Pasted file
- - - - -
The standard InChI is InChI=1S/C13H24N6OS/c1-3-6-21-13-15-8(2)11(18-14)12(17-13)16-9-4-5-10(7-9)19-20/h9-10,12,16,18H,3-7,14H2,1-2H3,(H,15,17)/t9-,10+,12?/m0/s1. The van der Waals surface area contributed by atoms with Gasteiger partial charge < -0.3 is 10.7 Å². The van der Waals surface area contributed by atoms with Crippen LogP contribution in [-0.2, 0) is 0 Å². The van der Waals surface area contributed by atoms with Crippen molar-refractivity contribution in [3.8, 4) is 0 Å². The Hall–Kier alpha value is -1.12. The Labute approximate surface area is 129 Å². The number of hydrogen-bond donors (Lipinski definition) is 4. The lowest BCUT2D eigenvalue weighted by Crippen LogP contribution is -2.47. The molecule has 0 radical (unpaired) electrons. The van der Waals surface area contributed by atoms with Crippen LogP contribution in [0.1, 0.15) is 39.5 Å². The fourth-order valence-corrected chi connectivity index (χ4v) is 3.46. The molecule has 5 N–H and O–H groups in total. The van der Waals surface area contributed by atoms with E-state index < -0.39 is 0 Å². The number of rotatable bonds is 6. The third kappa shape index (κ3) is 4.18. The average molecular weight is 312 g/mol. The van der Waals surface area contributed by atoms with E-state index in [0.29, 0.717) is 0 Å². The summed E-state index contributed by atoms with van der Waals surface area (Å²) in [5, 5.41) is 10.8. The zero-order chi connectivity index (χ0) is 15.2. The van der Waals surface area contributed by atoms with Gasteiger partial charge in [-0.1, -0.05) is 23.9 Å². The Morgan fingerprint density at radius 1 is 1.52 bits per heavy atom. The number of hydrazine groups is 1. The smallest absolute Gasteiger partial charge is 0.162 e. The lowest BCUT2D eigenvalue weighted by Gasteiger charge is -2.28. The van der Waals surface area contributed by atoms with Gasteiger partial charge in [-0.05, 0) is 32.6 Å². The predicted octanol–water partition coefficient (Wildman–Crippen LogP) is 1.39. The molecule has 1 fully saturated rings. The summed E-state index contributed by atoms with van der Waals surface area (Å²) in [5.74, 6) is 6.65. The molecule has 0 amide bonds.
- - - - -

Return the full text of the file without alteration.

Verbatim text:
The standard InChI is InChI=1S/C13H24N6OS/c1-3-6-21-13-15-8(2)11(18-14)12(17-13)16-9-4-5-10(7-9)19-20/h9-10,12,16,18H,3-7,14H2,1-2H3,(H,15,17)/t9-,10+,12?/m0/s1. The van der Waals surface area contributed by atoms with Gasteiger partial charge < -0.3 is 10.7 Å². The van der Waals surface area contributed by atoms with Crippen LogP contribution in [-0.2, 0) is 0 Å². The van der Waals surface area contributed by atoms with Crippen molar-refractivity contribution in [3.8, 4) is 0 Å². The Hall–Kier alpha value is -1.12. The Labute approximate surface area is 129 Å². The number of hydrogen-bond donors (Lipinski definition) is 4. The lowest BCUT2D eigenvalue weighted by Crippen LogP contribution is -2.47. The molecule has 0 radical (unpaired) electrons. The van der Waals surface area contributed by atoms with Crippen LogP contribution in [0.1, 0.15) is 39.5 Å². The fourth-order valence-corrected chi connectivity index (χ4v) is 3.46. The molecule has 5 N–H and O–H groups in total. The van der Waals surface area contributed by atoms with E-state index < -0.39 is 0 Å². The number of rotatable bonds is 6. The third kappa shape index (κ3) is 4.18. The average molecular weight is 312 g/mol. The van der Waals surface area contributed by atoms with E-state index in [0.29, 0.717) is 0 Å². The summed E-state index contributed by atoms with van der Waals surface area (Å²) in [5, 5.41) is 10.8. The zero-order chi connectivity index (χ0) is 15.2. The van der Waals surface area contributed by atoms with Gasteiger partial charge in [-0.1, -0.05) is 23.9 Å². The Morgan fingerprint density at radius 1 is 1.52 bits per heavy atom. The number of hydrazine groups is 1. The smallest absolute Gasteiger partial charge is 0.162 e. The lowest BCUT2D eigenvalue weighted by Gasteiger charge is -2.28. The van der Waals surface area contributed by atoms with Gasteiger partial charge in [-0.05, 0) is 32.6 Å². The predicted octanol–water partition coefficient (Wildman–Crippen LogP) is 1.39. The molecule has 1 fully saturated rings. The summed E-state index contributed by atoms with van der Waals surface area (Å²) in [5.74, 6) is 6.65. The molecule has 0 amide bonds.